File image of  inauguration of 9.02 kilometre long Atal Rohtang tunnel by PM Narendra Modi
File image of inauguration of 9.02 kilometre long Atal Rohtang tunnel by PM Narendra Modi
Photo: Twitter/BJP4India

During the first half of the current fiscal, foreign inflows into India grew by 15 per cent to USD 30 billion. The country attracted USD 17.5 billion worth of foreign investments in August. While these numbers show that the investment is rising even during the pandemic, it has not reached its true potential (moreover, just one company accounts for a bulk of this investment). To understand what is holding investors from investing in India and to understand what policies India has adopted to attract investments, Free Press Journal and SIES in association with Invest India are organising a panel discussion titled ‘Financing India-How to galvanize investments into India’ on Thursday, 3 December 2020, from 3:00 onwards.

The panellists for the session (in alphabetic order) are Vivek Sonny Abraham, Vice President, Invest India; Sai Sudha Chandrasekaran, Senior AVP, Invest India; and Madan Sabnavis, Chief Economist, CARE Ratings ltd.

According to Commerce and Industry Ministry data, Singapore continues to be the top source of foreign direct investment (FDI) for India. In April-September 2020-21, USD 8.30 billion foreign inflows came from Singapore to India.

The second biggest source of FDI into India is the United States. This position was held by Mauritius until recently.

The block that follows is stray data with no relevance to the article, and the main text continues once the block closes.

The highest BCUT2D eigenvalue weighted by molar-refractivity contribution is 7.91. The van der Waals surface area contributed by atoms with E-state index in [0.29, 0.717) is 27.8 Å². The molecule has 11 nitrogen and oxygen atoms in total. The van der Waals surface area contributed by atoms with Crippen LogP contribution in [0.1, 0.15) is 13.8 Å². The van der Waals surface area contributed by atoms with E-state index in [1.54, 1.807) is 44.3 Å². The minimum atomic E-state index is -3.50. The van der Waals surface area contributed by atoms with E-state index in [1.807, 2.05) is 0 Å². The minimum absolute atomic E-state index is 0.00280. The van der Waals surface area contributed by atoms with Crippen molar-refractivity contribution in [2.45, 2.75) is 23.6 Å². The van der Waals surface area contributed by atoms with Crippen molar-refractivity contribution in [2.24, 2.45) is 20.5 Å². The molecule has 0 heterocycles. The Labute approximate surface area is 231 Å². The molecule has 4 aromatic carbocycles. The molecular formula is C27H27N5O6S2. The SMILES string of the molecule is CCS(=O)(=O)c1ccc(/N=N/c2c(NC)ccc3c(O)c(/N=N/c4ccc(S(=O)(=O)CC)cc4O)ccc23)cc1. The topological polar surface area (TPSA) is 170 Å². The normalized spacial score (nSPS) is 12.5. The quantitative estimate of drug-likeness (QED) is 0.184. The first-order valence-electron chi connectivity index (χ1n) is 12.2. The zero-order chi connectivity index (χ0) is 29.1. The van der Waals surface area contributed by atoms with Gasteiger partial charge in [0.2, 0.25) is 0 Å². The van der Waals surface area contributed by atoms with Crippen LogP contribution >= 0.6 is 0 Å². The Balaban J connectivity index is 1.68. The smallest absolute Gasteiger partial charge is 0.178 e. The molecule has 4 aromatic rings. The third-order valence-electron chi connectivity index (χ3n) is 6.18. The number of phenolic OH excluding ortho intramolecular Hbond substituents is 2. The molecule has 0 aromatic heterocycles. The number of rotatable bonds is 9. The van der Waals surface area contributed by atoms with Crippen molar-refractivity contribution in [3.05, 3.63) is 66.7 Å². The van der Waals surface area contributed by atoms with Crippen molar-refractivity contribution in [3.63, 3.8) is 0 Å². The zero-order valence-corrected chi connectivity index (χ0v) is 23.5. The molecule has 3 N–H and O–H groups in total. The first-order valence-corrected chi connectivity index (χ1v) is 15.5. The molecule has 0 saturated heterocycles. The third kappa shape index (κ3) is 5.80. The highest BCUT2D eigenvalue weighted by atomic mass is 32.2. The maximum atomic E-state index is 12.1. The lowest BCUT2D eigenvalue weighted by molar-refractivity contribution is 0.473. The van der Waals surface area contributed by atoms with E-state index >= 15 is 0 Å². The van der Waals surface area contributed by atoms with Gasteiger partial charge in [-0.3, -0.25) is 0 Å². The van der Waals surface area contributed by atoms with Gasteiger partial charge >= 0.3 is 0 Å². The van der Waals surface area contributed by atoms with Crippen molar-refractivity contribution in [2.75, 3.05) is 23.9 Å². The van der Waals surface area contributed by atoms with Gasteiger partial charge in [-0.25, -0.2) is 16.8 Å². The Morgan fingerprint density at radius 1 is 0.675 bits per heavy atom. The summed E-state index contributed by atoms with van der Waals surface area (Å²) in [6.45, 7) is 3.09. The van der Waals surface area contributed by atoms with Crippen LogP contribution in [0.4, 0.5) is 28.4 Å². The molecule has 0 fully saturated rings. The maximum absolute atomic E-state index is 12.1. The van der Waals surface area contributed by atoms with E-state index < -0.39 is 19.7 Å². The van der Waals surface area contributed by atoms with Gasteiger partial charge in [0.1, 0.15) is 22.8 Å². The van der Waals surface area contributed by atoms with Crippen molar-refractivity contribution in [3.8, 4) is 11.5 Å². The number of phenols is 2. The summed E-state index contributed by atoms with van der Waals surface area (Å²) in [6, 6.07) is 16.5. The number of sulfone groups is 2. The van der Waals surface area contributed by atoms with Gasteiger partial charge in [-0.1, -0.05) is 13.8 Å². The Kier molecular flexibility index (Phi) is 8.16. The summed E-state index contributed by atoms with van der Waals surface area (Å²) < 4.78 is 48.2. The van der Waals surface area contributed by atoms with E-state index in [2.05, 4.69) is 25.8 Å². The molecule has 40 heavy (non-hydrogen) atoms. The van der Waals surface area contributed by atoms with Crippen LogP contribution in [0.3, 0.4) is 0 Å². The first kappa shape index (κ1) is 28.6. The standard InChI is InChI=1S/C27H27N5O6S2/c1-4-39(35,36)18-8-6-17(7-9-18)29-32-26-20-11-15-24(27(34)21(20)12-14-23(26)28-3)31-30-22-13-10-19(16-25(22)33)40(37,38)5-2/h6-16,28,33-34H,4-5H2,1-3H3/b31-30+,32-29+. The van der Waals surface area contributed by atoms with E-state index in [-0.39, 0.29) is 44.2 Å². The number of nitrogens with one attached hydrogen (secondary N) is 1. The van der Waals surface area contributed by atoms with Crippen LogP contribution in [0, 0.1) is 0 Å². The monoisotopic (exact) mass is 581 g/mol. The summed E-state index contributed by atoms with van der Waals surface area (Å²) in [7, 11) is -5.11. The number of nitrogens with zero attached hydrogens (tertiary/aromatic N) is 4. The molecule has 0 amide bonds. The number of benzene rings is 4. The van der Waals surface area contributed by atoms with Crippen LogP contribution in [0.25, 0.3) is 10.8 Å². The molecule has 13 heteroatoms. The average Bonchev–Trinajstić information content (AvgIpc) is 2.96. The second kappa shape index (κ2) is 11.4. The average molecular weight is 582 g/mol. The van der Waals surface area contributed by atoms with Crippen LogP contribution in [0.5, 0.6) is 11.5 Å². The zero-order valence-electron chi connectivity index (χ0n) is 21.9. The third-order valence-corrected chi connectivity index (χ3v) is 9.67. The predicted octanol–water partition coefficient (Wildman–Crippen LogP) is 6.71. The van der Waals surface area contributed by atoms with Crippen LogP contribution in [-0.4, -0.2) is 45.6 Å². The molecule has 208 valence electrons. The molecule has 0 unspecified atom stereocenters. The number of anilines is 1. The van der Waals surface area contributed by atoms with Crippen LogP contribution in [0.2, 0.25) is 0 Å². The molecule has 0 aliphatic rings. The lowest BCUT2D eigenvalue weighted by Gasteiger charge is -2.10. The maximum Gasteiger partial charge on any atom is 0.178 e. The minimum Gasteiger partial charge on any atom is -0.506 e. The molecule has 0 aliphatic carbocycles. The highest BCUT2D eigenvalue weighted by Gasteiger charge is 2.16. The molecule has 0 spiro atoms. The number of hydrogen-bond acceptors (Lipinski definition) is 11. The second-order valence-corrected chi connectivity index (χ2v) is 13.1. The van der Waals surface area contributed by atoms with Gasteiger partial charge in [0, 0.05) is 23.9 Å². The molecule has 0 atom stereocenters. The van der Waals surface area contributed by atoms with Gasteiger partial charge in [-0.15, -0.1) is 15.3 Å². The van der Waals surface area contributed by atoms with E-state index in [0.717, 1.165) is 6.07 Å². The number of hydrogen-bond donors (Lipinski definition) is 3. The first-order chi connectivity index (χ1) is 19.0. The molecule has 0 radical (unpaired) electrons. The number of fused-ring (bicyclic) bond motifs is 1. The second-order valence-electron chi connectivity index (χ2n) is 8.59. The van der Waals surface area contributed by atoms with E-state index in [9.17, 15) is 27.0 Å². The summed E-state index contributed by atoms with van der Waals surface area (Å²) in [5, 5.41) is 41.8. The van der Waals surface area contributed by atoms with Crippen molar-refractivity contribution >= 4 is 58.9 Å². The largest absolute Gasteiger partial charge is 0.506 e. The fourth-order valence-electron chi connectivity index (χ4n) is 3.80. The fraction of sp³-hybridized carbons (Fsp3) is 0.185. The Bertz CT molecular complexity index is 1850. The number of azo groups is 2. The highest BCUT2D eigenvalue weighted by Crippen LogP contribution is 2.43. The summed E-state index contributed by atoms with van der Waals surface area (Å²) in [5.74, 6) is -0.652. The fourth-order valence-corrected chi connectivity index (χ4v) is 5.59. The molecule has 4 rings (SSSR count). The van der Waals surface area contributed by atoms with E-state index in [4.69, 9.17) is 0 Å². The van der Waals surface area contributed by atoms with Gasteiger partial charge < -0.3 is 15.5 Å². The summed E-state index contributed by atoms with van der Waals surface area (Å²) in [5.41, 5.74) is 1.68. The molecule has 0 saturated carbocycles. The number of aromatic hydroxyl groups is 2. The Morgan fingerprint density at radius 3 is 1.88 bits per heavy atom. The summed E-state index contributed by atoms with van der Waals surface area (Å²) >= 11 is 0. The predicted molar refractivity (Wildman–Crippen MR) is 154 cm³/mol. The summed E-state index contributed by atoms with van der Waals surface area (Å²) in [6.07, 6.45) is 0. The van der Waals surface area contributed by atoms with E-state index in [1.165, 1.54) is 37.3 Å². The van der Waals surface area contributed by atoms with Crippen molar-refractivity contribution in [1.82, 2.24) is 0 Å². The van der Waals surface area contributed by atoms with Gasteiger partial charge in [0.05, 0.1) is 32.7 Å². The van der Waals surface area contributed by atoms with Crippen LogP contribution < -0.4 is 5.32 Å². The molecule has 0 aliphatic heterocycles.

During April-September 2020, India attracted FDI worth USD 7.12 billion from the US and USD 2 billion from Mauritius.

India needs infrastructure-led investment at this point in time to support its growth story. According to the Care Ratings report, investments announced for new projects have been falling for the past five years for the period April – September with the exception of H1 FY19 where it rose by 29 per cent y-o-y to Rs 7.7 lakh crore from Rs 6 lakh crore in H1 FY18. In addition, new projects announced for H1 FY21 fell sharply by 69 per cent to Rs 1.5 lakh crore compared with Rs 4.8 lakh crore last year. This sharp fall was as expected due to decline in economic activity during the pandemic.

In July, even Union minister Nitin Gadkari admitted that India needs FDI worth Rs 50 to 60 lakh crore. These investments will mainly be utilised by infrastructure projects as well as MSME sector to accelerate the COVID-19-hit economy.

(To download our E-paper please click here. The publishers permit sharing of the paper's PDF on WhatsApp and other social media platforms.)

Free Press Journal

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